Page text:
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The Zorgons and Multiple Intelligences

An assignment completed by Angele Morrison, Carllie Necker, Eric Pye, Helen Ho and Shelley Morin for ADL 110-014 Diversity in Adult Learning (July 7, 2014)
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Eric Pye

on 16 October 2014

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Transcript of The Zorgons and Multiple Intelligences

Fifteen parsecs past, this council created a pan-galactic research team, tasked with finding and studying intelligent life and intelligent teaching on other planets, analyzing instructional methods and outcomes, and developing a new philosophy and practices to improve the state of Zorgonian education.

Here in the central vortex of our galaxy, planets teem with life. Increasingly creatures from these planets have mixed and migrated, creating challenges on Zorgon as increasing numbers of aliens join our communities and schools. In addition, young Zorgonians have become vocal about their dissatisfaction with traditional classroom ways.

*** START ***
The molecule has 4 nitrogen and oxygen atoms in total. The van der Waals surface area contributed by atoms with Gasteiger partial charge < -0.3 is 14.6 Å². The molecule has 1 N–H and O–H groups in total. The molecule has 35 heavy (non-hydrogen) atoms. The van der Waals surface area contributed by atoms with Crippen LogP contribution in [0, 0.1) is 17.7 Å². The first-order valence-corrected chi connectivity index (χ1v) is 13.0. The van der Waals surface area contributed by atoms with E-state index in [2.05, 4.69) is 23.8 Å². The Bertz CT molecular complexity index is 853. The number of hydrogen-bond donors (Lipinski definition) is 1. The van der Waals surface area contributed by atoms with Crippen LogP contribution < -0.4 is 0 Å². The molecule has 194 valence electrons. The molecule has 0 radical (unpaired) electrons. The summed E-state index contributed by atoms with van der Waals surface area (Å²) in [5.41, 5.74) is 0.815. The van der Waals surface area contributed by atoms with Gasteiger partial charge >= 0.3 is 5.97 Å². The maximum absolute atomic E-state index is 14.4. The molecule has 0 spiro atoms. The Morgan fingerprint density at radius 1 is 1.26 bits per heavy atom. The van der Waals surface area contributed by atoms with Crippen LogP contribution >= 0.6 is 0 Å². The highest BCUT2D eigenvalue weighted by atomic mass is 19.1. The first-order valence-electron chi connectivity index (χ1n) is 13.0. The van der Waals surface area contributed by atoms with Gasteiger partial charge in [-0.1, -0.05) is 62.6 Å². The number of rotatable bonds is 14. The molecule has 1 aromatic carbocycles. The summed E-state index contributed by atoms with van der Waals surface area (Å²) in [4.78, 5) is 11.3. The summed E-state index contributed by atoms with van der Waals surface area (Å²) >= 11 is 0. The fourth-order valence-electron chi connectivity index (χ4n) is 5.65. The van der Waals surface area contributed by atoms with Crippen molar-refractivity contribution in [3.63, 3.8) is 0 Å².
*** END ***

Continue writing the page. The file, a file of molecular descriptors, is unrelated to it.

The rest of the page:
A grid-by-grid, solar-system-by-solar-system search of the outer arms of the galaxy found numerous planets inhabited, but only one with what could be classified as "intelligent life." This planet was Earth.

Careful study revealed to us a sage psychologist of advanced wisdom whose theories have proven highly popular in educational circles on Earth, and it is his ideas that we have chosen to present here for your consideration.
Report on Earthling Learning to the Zorgon Planetary Education Council
The wise psychologist we speak of is named Howard Gardner, and his educational ideas are referred to on Earth by the term "Multiple Intelligences."

Our report to you will focus on the following: